Passport snooping public servant faces year in the can
'Idle curiosity' spurs celeb data breach
A bored former State Department analyst faces up to a year behind bars as a result of his penchant for reading the passport files of celebrities.
Lawrence Yontz, 48, of Arlington, Virginia, looked as the passport applications of Barack Obama and John McCain as well as various unnamed celebs, athletes, businessmen, and even game show contestants between February 2005 and March 2008.
Yontz admitted accessing around 200 passport records on Monday in violation of State Department rules on authorised access to computer records as part of a plea-bargaining deal.
He used the State Department's Passport Information Electronic Records System, which hold data on 127 million US passport holders, as an encyclopedia for no other reason than "idle curiosity," according to a DoJ statement on the case, Wired reports.
Around 20,000 workers have access to the system which was slammed as being run without "policies, procedures, guidance, and training" by a government audit back in July.
The audit was prompted by public reports of the unauthorised access to the passport records system by three workers, which created a huge stink.
The other workers involved in the affair avoided criminal prosecution but faced internal disciplinary hearings that concluded they were motivated by nothing worse than curiosity, Computerworld reports.
Yontz is the only person charged in the case. By drawing attention to the security shortcomings of the system, he may have inadvertently done everyone a favour in helping to spur action to prevent identity theft-motivated data harvesting, or other such serious malfeasance, in future. Computerworld adds that systems in place at the time of the breaches warned that sensitive data was been accessed for no good reasons but managers failed to act on these warnings.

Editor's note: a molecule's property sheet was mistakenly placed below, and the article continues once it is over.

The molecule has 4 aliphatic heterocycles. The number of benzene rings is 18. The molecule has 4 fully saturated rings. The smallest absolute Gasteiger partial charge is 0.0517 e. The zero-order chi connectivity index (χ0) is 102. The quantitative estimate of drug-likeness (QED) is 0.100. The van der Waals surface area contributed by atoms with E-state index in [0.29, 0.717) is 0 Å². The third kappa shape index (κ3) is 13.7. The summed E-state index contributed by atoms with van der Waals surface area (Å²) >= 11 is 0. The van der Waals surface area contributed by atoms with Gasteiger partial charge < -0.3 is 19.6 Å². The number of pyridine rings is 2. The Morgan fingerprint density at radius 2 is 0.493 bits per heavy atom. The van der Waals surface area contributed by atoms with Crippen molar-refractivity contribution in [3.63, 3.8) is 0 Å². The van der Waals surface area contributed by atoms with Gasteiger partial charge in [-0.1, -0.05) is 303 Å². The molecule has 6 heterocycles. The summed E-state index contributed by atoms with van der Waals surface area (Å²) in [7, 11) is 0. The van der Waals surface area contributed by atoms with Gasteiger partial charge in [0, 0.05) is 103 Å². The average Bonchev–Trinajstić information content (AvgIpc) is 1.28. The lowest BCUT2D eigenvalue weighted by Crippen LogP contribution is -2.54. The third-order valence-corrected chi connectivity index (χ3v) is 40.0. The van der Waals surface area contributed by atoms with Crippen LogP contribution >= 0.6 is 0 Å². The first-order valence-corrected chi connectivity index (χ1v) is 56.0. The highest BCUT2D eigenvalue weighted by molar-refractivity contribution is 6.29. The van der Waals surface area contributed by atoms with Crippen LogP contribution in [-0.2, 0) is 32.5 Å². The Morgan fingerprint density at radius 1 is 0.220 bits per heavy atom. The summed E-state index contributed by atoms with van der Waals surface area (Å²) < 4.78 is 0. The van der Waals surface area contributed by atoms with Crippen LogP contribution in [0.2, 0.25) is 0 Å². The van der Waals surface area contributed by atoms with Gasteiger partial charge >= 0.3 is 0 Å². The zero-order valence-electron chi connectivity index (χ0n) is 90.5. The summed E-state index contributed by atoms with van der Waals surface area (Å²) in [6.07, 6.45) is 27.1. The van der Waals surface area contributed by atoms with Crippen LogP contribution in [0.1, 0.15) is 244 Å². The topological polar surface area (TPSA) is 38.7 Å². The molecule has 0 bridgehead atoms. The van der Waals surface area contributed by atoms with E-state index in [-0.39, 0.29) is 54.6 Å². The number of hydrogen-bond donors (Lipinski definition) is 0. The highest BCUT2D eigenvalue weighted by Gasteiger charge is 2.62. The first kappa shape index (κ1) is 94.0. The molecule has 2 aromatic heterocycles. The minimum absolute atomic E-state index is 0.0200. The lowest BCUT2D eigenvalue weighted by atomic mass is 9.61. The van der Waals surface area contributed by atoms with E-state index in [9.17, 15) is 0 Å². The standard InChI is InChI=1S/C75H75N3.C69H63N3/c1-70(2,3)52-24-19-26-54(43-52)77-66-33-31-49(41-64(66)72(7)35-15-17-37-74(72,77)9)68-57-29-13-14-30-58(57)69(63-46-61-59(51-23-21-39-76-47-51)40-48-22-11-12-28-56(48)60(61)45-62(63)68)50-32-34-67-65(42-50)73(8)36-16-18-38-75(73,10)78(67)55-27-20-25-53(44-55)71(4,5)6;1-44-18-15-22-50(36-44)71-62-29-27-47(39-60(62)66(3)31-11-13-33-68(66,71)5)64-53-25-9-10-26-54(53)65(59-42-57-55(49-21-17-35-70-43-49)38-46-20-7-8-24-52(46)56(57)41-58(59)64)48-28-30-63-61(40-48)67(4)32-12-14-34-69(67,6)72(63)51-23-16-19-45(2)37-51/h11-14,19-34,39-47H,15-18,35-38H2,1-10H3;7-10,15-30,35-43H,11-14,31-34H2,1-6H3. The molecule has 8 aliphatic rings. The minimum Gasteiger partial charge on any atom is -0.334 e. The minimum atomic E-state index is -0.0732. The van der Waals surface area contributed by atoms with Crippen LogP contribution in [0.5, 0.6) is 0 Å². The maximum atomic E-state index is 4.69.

Yontz faces a sentencing hearing penciled in for 19 December. ®
databaase is a typo
Why aren't medical records and other 'sensitive' databases hooked up to leave marks behind saying who accessed them when, and for what reason??
Of course snooping goes on all around us, the problem is getting caught. I am curious as to what purpose snooping at passports serves though..
IMO anyone who snoops at important details (bank, medical etc belonging to ANYONE) ought to get about 3 to 5 years in jail or at least 1 year minimum. Firing someone is a ridiculous 'punishment' and well worth the risk when you consider there is almost no chance of getting caught (let alone punished) and an amazing amount of juicy/damaging info to be gained.
Thats why they had to grant immunity because the way the law was written. When I was at SBC I did see people get walked for accessing people records with out cause . Dont know what its like on that side of the pond, but the local telcos will fire people for that kind of crap. In a gov job it takes alot more I'll admit that.
So 'Retrospective Immunity' didn't happen then?
Face it your privacy laws don't count unless it's someone important that gets peeked - other than that sounds like you have to access hundreds of records before anyone even bothers to notice
No one is saying everyone should have access to your records - quite the reverse, we just tend to be realists and admit that if you give people the ability then they will. Laws don't stop this, they just punish the people dumb enough to peek on the wrong people
Go back to sleep and they might let you 'vote' for your new overlord in a few months
Smiley cos it's either that or cry